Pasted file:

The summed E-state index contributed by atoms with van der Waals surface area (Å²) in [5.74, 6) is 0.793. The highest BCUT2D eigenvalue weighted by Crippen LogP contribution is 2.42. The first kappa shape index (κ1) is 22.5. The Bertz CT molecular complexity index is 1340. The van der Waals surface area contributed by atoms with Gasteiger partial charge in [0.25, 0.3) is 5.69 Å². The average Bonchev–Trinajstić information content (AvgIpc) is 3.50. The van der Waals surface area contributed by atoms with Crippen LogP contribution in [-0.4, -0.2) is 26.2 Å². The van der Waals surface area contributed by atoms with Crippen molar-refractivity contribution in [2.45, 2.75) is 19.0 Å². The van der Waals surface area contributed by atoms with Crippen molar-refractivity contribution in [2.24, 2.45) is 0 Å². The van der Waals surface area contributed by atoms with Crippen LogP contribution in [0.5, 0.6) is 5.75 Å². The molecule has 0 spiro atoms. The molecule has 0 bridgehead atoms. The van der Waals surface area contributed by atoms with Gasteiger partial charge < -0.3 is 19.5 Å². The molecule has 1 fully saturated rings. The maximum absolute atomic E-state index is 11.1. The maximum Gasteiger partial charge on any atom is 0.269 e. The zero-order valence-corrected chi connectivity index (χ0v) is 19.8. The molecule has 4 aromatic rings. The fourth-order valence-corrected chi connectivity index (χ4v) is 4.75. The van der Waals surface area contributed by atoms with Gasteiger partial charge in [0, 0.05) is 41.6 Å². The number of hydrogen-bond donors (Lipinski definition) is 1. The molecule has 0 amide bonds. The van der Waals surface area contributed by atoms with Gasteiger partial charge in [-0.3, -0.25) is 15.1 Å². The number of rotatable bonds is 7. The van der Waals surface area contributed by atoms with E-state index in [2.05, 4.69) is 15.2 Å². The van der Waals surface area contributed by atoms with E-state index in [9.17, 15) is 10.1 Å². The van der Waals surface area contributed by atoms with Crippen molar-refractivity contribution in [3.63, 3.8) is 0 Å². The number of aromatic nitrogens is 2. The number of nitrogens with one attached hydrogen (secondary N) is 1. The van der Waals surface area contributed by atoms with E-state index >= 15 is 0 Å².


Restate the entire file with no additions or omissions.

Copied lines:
The summed E-state index contributed by atoms with van der Waals surface area (Å²) in [5.74, 6) is 0.793. The highest BCUT2D eigenvalue weighted by Crippen LogP contribution is 2.42. The first kappa shape index (κ1) is 22.5. The Bertz CT molecular complexity index is 1340. The van der Waals surface area contributed by atoms with Gasteiger partial charge in [0.25, 0.3) is 5.69 Å². The average Bonchev–Trinajstić information content (AvgIpc) is 3.50. The van der Waals surface area contributed by atoms with Crippen LogP contribution in [-0.4, -0.2) is 26.2 Å². The van der Waals surface area contributed by atoms with Crippen molar-refractivity contribution in [2.45, 2.75) is 19.0 Å². The van der Waals surface area contributed by atoms with Crippen molar-refractivity contribution in [2.24, 2.45) is 0 Å². The van der Waals surface area contributed by atoms with Crippen LogP contribution in [0.5, 0.6) is 5.75 Å². The molecule has 0 spiro atoms. The molecule has 0 bridgehead atoms. The van der Waals surface area contributed by atoms with Gasteiger partial charge < -0.3 is 19.5 Å². The molecule has 1 fully saturated rings. The maximum absolute atomic E-state index is 11.1. The maximum Gasteiger partial charge on any atom is 0.269 e. The zero-order valence-corrected chi connectivity index (χ0v) is 19.8. The molecule has 4 aromatic rings. The fourth-order valence-corrected chi connectivity index (χ4v) is 4.75. The van der Waals surface area contributed by atoms with Gasteiger partial charge in [0, 0.05) is 41.6 Å². The number of hydrogen-bond donors (Lipinski definition) is 1. The molecule has 0 amide bonds. The van der Waals surface area contributed by atoms with Gasteiger partial charge in [-0.3, -0.25) is 15.1 Å². The number of rotatable bonds is 7. The van der Waals surface area contributed by atoms with E-state index in [2.05, 4.69) is 15.2 Å². The van der Waals surface area contributed by atoms with E-state index in [9.17, 15) is 10.1 Å². The van der Waals surface area contributed by atoms with Crippen molar-refractivity contribution in [3.63, 3.8) is 0 Å². The number of aromatic nitrogens is 2. The number of nitrogens with one attached hydrogen (secondary N) is 1. The van der Waals surface area contributed by atoms with E-state index >= 15 is 0 Å².